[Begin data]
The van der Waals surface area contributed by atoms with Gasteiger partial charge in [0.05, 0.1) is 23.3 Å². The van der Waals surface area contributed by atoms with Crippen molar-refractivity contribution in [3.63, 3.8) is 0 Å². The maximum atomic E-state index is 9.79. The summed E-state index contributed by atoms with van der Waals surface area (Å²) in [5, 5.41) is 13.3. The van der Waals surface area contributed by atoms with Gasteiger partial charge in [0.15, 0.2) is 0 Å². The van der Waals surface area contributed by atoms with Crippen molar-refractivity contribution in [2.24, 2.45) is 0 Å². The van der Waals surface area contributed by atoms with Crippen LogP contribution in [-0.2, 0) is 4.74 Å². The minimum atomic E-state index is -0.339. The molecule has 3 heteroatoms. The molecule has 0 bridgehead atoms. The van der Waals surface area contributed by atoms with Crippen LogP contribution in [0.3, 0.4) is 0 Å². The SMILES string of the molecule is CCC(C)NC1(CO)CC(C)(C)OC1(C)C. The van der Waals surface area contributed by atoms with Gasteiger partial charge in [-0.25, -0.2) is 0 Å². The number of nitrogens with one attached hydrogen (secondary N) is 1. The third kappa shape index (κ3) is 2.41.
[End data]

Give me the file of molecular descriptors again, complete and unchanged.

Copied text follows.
The van der Waals surface area contributed by atoms with Gasteiger partial charge in [0.05, 0.1) is 23.3 Å². The van der Waals surface area contributed by atoms with Crippen molar-refractivity contribution in [3.63, 3.8) is 0 Å². The maximum atomic E-state index is 9.79. The summed E-state index contributed by atoms with van der Waals surface area (Å²) in [5, 5.41) is 13.3. The van der Waals surface area contributed by atoms with Gasteiger partial charge in [0.15, 0.2) is 0 Å². The van der Waals surface area contributed by atoms with Crippen molar-refractivity contribution in [2.24, 2.45) is 0 Å². The van der Waals surface area contributed by atoms with Crippen LogP contribution in [-0.2, 0) is 4.74 Å². The minimum atomic E-state index is -0.339. The molecule has 3 heteroatoms. The molecule has 0 bridgehead atoms. The van der Waals surface area contributed by atoms with Crippen LogP contribution in [0.3, 0.4) is 0 Å². The SMILES string of the molecule is CCC(C)NC1(CO)CC(C)(C)OC1(C)C. The van der Waals surface area contributed by atoms with Gasteiger partial charge in [-0.25, -0.2) is 0 Å². The number of nitrogens with one attached hydrogen (secondary N) is 1. The third kappa shape index (κ3) is 2.41.